On my thirteenth birthday, my parents were in France and so my present was wrapped up and given to my school housemaster before they left. He brought it out and presented it to me on my birthday and inside sat six bottles of 1970 Ferreira Port. They were quickly confiscated and retrieved by my surprised parents upon their return. The ensuing meeting went something along the lines of…..
“…..Yes, but Mr and Mrs Marsh…..it is just not correct procedure to send alcohol as a present to your thirteen year old son…..”
“Really! Look, we don’t mean for him to drink them at school of course, but as we were away it is family tradition to give wine!”
“Well, alcohol is strictly forbidden in any form.”
“…..Will that be changing anytime soon?…..”
“No, Mrs Marsh!”
“Just thought I’d ask…..”
Of course, mum and dad gave the entire family wine for Christmas, birthdays, weddings, whatever. Stuff to put in the cellar, you know. Just like I’m doing with my kids. I don’t expect them to drink it now…..that would be silly…..the wines are not ready to drink yet! I have started a cellar for both of them and plan to stock it over time.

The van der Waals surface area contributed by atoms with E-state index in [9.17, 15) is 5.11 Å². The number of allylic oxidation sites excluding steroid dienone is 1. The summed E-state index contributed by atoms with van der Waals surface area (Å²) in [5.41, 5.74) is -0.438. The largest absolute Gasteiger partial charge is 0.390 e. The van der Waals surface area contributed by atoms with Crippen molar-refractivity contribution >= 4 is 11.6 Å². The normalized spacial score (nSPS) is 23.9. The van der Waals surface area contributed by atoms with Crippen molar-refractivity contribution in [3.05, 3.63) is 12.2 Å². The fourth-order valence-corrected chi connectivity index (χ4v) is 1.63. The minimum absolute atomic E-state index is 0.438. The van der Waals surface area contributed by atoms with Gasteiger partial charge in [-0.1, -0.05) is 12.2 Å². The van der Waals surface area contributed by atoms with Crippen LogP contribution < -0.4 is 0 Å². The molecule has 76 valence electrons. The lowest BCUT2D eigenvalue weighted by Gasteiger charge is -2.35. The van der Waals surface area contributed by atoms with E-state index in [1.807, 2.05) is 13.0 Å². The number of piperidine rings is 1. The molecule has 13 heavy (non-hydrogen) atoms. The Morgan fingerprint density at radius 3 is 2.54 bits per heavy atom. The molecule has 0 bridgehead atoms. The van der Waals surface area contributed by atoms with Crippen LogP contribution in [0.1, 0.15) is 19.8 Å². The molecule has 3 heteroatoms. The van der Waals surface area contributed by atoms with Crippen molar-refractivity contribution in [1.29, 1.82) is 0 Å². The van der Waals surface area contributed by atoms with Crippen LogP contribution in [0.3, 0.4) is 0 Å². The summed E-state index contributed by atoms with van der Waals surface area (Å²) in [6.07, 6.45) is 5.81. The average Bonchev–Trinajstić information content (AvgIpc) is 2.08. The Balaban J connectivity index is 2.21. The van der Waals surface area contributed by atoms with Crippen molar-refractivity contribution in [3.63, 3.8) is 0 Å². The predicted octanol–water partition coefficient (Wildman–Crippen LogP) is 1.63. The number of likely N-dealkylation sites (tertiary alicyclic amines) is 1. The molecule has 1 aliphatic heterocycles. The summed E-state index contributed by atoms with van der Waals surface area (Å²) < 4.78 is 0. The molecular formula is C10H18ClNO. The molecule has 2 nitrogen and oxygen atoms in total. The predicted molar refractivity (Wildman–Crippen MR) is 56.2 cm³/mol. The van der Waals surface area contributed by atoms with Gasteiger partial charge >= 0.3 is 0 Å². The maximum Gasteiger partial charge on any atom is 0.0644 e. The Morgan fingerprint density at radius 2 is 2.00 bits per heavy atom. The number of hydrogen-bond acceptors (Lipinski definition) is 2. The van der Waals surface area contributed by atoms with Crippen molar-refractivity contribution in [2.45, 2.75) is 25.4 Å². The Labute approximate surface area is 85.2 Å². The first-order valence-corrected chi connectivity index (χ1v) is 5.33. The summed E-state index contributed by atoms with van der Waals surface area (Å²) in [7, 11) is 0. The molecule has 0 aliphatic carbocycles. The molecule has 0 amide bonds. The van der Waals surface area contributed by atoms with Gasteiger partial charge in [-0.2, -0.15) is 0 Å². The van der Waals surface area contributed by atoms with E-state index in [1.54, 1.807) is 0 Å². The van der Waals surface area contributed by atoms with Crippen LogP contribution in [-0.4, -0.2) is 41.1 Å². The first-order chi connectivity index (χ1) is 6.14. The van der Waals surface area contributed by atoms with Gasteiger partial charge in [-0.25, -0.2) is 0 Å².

So did my parents neglect to appreciate society’s stance on the subject of alcohol? Possibly! Did this evolve into a rather precarious relationship with the consumption of alcohol within my family? Most definitely! Did we enjoy it? Bloody oath!
Wine was pretty well the only subject my family talked about at the dinner table. Well, wine and rugby. Oh, and horseracing. It was fun growing up in my house and the wine on the table was never just a drink. It was a story. A beautiful story. My parents would rehash tales of travel and discovery of the world’s most famous wine growing regions. Having based themselves for three long years in Europe in the early sixties, simply to experience the magic of France, Spain, Italy, Portugal, Germany and alike, there was never a shortage of stories to share. They made wine come alive, thus creating a possibility for us to form a very, very deep respect for wine and the wine industry. So whilst it would be easy to accuse my parents of aiding and abetting their three offspring in the so-called dangerous land of alcohol consumption, one might consider this background with a hint of apathy.